The color graph in Figure 2 presents displacements of isotherms from 20 January to 3 February 2020. Displacement of the 0.9° C isotherm, which is the most representative, is shown in Figure 3. The most intense vertical displacements of isotherms were identified in the middle part of the observation period. Displacements of isotherms indicate that the oscillations with a diurnal frequency close to 24 h dominate. These oscillations were caused by the propagation of diurnal internal waves. Note that the critical latitude for the 24 h diurnal internal waves is 30°. Hence, the diurnal period of internal tides recorded in our experiment is related to the forced internal waves on the slope of Nelson Island. Such waves cannot propagate further as free internal waves. They exist only over the sloping bottom of the shelf region. The heights of fluctuations with a 24 h period reached 40 m. The New Moon was on 25 January; hence, our measurements were performed almost during the spring tide, which caused intense tidal internal waves. Less intense oscillations in the range between the semidiurnal and inertial periods were identified only at the end of the time series. The local inertial period in the study site is 13.5 h.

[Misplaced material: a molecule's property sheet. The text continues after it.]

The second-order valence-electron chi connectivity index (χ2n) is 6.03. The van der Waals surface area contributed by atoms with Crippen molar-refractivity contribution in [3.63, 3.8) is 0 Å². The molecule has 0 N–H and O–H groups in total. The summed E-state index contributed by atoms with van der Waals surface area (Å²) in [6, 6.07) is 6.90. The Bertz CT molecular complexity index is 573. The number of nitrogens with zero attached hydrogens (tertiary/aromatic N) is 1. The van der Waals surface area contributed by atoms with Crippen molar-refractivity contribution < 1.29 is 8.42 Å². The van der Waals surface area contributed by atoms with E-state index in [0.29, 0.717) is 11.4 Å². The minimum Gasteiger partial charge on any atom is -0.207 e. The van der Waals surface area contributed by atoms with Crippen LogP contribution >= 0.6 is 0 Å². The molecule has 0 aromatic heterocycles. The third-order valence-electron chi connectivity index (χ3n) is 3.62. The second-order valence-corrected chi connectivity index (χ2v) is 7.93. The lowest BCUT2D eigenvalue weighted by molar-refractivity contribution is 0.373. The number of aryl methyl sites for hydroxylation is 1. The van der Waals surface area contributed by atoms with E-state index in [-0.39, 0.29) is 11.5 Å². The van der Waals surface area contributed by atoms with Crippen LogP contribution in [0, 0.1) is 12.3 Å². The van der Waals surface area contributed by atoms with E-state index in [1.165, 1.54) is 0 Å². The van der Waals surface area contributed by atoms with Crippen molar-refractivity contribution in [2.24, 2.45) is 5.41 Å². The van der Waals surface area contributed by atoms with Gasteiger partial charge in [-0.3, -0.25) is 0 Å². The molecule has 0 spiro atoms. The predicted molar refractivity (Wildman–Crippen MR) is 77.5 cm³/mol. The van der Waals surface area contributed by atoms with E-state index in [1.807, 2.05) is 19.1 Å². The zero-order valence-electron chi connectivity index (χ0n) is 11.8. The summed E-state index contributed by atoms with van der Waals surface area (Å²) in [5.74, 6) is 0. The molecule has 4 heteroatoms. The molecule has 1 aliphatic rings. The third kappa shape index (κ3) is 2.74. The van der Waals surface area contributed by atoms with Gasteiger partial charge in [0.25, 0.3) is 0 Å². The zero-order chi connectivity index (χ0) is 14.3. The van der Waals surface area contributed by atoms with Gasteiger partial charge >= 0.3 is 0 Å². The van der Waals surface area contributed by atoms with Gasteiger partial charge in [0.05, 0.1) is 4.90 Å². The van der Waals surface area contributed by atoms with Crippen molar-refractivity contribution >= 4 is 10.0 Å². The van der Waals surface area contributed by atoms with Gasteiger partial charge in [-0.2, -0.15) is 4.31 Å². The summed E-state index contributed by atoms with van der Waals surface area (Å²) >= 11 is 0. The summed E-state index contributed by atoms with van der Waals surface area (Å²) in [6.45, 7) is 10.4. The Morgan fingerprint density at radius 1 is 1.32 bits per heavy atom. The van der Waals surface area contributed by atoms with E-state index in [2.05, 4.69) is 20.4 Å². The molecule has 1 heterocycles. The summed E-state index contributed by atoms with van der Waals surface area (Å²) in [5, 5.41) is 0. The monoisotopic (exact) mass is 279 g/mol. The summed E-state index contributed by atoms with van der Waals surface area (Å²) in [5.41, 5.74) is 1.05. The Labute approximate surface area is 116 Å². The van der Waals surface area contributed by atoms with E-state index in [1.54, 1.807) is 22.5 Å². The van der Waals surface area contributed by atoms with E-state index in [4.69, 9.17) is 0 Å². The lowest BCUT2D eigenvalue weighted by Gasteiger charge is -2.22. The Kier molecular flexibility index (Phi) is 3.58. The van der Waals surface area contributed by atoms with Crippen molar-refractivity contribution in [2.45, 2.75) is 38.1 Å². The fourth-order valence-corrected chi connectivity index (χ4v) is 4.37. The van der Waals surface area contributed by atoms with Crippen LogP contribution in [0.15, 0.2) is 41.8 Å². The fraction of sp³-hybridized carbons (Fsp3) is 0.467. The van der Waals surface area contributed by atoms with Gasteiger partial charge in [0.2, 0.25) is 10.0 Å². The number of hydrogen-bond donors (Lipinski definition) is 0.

Fig 4
Figure 4

Spectral analysis of the time series of the displacement of the 0.9° C isotherm has been performed from the time period from 20 to 27 January (Figure 4). The spectrum demonstrates the existence of a clear peak at the diurnal 24 h period that apparently corresponds to the diurnal tidal period. A peak at the sub-inertial period appears only at the spectrum of average temperature fluctuations which is not reliable.